Scheduled System Maintenance:
On Monday, April 27th, IEEE Xplore will undergo scheduled maintenance from 1:00 PM - 3:00 PM ET (17:00 - 19:00 UTC). No interruption in service is anticipated.
By Topic

CAD modelling in reverse engineering: Generating C2-continuous planar B-spline curves for free-form shapes

Sign In

Cookies must be enabled to login.After enabling cookies , please use refresh or reload or ctrl+f5 on the browser for the login options.

Formats Non-Member Member
$31 $13
Learn how you can qualify for the best price for this item!
Become an IEEE Member or Subscribe to
IEEE Xplore for exclusive pricing!
close button

puzzle piece

IEEE membership options for an individual and IEEE Xplore subscriptions for an organization offer the most affordable access to essential journal articles, conference papers, standards, eBooks, and eLearning courses.

Learn more about:

IEEE membership

IEEE Xplore subscriptions

2 Author(s)
Ane, B.K. ; Inst. of Comput.-aided Product Dev. Syst., Univ. Stuttgart, Stuttgart, Germany ; Roller, D.

Summary form only given. In Reverse Engineering, the result of surface reconstruction of the scanned objects can neither be recognized nor used for further analysis using the existing CAD system. The surface model needs to be transformed into a CAD model. Generally, conversion of a surface model is done through feature recognition process. For symmetrical shapes of mechanical components such as block, polygon, cylinder, and sphere, the existing CAD software can recognize the shape. While, for asymmetric or free-form shapes the recognition process should be done through curve fitting. Generally, fair interpolatory spline curves and the resulted surfaces encountered in technical design can usually be classified as having to be more aesthetic (e.g. car bodies) or more functional (e.g. airplane fuselages). Interactive techniques are often praised as the optimal tool to achieve aesthetic shapes This paper presents a direct curve-fairing algorithm as an advancement of the conventional curve-fairing method used to optimize curvature plot of a given planar B-spline curves. The direct method determines the region where the curve has imperfections and automatically locates points on a curve that needs to be faired. This method provides flexibility in controlling the typical shape of convex or concave curvature of curves, and can be implemented as an independent system because the modification of a curvature segment does not influence the remaining regions. Therefore, it is regarded more efficient than the method of manipulating a set of control points. It is evident that the application of the direct method can solve geometric constraint problems of planar curves by plotting symmetrically points on the imperfect region in order to fair and derive a C2-continuous curvature. In general, this method is also applicable to solve geometric constraint issues of B-spline curves on Rn Euclidean space.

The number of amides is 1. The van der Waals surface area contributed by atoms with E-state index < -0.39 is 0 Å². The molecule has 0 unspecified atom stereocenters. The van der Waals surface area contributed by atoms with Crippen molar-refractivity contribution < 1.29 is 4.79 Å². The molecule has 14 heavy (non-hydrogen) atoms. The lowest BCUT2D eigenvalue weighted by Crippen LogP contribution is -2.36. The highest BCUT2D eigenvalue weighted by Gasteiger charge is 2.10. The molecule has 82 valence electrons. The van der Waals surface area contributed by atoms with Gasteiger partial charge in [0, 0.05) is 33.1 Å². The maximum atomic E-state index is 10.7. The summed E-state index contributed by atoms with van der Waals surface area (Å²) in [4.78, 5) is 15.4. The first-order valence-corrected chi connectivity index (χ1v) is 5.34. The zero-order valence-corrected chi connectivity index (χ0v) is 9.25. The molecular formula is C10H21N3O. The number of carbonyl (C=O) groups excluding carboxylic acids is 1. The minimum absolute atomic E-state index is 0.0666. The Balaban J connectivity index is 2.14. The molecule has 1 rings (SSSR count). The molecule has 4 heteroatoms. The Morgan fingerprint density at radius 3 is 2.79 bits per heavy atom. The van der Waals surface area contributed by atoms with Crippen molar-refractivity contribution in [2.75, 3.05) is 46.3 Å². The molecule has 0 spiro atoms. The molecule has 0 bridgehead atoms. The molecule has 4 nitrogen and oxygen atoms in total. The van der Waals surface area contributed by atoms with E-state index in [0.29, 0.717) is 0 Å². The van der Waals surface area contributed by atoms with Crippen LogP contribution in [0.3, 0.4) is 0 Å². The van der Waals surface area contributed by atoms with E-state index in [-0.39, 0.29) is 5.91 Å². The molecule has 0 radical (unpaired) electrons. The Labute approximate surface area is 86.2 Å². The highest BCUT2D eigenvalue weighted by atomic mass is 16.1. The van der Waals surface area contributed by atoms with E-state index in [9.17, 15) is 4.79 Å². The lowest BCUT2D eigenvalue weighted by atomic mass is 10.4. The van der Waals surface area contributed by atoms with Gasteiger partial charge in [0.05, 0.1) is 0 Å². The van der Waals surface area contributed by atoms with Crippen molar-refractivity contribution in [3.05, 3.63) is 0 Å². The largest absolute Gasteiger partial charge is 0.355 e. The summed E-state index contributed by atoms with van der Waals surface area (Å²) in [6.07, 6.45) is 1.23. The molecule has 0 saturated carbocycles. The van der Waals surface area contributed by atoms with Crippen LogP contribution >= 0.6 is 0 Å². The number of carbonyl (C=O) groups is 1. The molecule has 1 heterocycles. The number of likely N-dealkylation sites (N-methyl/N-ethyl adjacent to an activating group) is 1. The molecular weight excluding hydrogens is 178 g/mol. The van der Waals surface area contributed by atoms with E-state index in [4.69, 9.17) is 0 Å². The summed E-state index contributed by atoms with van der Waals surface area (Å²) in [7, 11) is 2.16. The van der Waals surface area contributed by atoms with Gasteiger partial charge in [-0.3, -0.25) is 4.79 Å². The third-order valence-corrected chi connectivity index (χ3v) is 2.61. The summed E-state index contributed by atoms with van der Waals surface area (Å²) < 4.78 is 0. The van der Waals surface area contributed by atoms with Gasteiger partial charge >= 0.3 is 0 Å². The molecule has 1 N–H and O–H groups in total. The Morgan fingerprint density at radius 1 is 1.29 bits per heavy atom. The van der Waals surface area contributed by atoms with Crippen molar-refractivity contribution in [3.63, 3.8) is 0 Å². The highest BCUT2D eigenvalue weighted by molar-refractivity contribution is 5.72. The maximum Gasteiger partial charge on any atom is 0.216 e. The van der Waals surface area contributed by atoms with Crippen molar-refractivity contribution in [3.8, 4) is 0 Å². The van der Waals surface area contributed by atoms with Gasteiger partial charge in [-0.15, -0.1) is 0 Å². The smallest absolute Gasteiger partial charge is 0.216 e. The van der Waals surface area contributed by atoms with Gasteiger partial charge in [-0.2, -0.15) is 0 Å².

Published in:

World Automation Congress (WAC), 2010

Date of Conference:

19-23 Sept. 2010